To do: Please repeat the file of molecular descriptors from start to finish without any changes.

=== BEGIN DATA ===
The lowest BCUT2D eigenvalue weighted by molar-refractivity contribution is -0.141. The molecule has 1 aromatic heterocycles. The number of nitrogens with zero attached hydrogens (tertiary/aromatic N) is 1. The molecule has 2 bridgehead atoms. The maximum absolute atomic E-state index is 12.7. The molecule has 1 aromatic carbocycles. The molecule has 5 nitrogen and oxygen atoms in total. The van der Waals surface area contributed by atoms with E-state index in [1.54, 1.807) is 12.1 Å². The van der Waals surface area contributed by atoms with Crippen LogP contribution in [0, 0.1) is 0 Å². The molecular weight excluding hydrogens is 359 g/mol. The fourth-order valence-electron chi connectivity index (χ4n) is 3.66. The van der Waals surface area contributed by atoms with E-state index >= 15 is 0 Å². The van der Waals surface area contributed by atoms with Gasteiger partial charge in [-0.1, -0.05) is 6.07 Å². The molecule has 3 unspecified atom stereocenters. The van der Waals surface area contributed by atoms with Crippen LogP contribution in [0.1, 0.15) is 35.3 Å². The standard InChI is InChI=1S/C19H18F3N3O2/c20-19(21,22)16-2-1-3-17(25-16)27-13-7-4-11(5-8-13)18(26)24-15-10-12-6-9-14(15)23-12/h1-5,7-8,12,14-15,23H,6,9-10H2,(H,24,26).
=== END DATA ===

The lowest BCUT2D eigenvalue weighted by molar-refractivity contribution is -0.141. The molecule has 1 aromatic heterocycles. The number of nitrogens with zero attached hydrogens (tertiary/aromatic N) is 1. The molecule has 2 bridgehead atoms. The maximum absolute atomic E-state index is 12.7. The molecule has 1 aromatic carbocycles. The molecule has 5 nitrogen and oxygen atoms in total. The van der Waals surface area contributed by atoms with E-state index in [1.54, 1.807) is 12.1 Å². The van der Waals surface area contributed by atoms with Crippen LogP contribution in [0, 0.1) is 0 Å². The molecular weight excluding hydrogens is 359 g/mol. The fourth-order valence-electron chi connectivity index (χ4n) is 3.66. The van der Waals surface area contributed by atoms with E-state index >= 15 is 0 Å². The van der Waals surface area contributed by atoms with Gasteiger partial charge in [-0.1, -0.05) is 6.07 Å². The molecule has 3 unspecified atom stereocenters. The van der Waals surface area contributed by atoms with Crippen LogP contribution in [0.1, 0.15) is 35.3 Å². The standard InChI is InChI=1S/C19H18F3N3O2/c20-19(21,22)16-2-1-3-17(25-16)27-13-7-4-11(5-8-13)18(26)24-15-10-12-6-9-14(15)23-12/h1-5,7-8,12,14-15,23H,6,9-10H2,(H,24,26).